Europe mulls banning 'boxes' for abandoned babiesBy | Associated Press – 10 hrs ago
BERLIN (AP) — German pastor Gabriele Stangl says she will never forget the harrowing confession she heard in 1999. A woman said she had been brutally raped, got pregnant and had a baby. Then she killed it and buried it in the woods near Berlin.
Stangl wanted to do something to help women in such desperate situations. So the following year, she convinced Berlin's Waldfriede Hospital to create the city's first so-called "baby box." The box is actually a warm incubator that can be opened from an outside wall of a hospital where a desperate parent can anonymously leave an unwanted infant.
A small flap opens into the box, equipped with a motion detector. An alarm goes off in the hospital to alert staff two minutes after a baby is left.
"The mother has enough time to leave without anyone seeing her," Stangl said. "The important thing is that her baby is now in a safe place."
Baby boxes are a revival of the medieval "foundling wheels," where unwanted infants were left in revolving church doors. In recent years, there has been an increase in these contraptions — also called hatches, windows or slots in some countries — and at least 11 European nations now have them, according to United Nations figures. They are technically illegal, but mostly operate in a gray zone as authorities turn a blind eye.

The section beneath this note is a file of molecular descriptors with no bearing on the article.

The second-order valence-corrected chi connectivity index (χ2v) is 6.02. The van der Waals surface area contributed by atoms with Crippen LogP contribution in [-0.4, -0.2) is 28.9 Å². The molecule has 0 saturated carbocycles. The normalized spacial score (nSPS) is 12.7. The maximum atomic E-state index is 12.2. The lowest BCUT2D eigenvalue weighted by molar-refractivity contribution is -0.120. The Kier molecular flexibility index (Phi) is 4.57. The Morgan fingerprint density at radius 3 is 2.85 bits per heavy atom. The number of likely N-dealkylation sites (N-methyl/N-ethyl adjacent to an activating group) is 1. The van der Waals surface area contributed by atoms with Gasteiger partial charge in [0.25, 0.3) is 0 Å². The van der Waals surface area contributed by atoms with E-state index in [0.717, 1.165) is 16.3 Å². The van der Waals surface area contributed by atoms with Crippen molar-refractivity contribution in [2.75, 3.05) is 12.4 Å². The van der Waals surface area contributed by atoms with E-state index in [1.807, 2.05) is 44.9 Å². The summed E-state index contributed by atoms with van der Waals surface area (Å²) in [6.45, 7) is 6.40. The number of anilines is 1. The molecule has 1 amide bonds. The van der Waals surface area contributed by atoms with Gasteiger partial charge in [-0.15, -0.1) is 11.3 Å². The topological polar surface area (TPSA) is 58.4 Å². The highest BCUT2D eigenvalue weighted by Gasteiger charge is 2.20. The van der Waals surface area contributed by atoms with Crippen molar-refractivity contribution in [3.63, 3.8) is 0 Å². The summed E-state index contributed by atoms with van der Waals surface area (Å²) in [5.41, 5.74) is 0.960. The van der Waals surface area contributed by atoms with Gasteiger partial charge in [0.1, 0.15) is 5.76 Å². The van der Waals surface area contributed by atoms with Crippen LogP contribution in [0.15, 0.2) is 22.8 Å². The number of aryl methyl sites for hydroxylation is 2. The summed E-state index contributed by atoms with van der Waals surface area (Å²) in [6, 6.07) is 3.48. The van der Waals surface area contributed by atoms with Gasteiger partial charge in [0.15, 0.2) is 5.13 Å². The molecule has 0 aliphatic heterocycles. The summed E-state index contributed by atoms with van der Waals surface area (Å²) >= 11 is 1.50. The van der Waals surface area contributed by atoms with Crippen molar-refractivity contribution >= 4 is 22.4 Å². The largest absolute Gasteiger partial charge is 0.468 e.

But they have drawn the attention of human rights advocates who think they are bad for the children and merely avoid dealing with the problems that lead to child abandonment. At a meeting last month, the United Nations Committee on the Rights of the Child said baby boxes should be banned and is pushing that agenda to the European Parliament.
There are nearly 100 baby boxes in Germany. Poland and the Czech Republic each have more than 40 while Italy, Lithuania, Russia and Slovakia have about 10 each. There are two in Switzerland, one in Belgium and one being planned in the Netherlands.
In the last decade, hundreds of babies have been abandoned this way; it's estimated one or two infants are typically left at each location every year, though exact figures aren't available.
"They are a bad message for society," said Maria Herczog, a Hungarian child psychologist on the U.N. committee. "These boxes violate children's rights and also the rights of parents to get help from the state to raise their families," she said.
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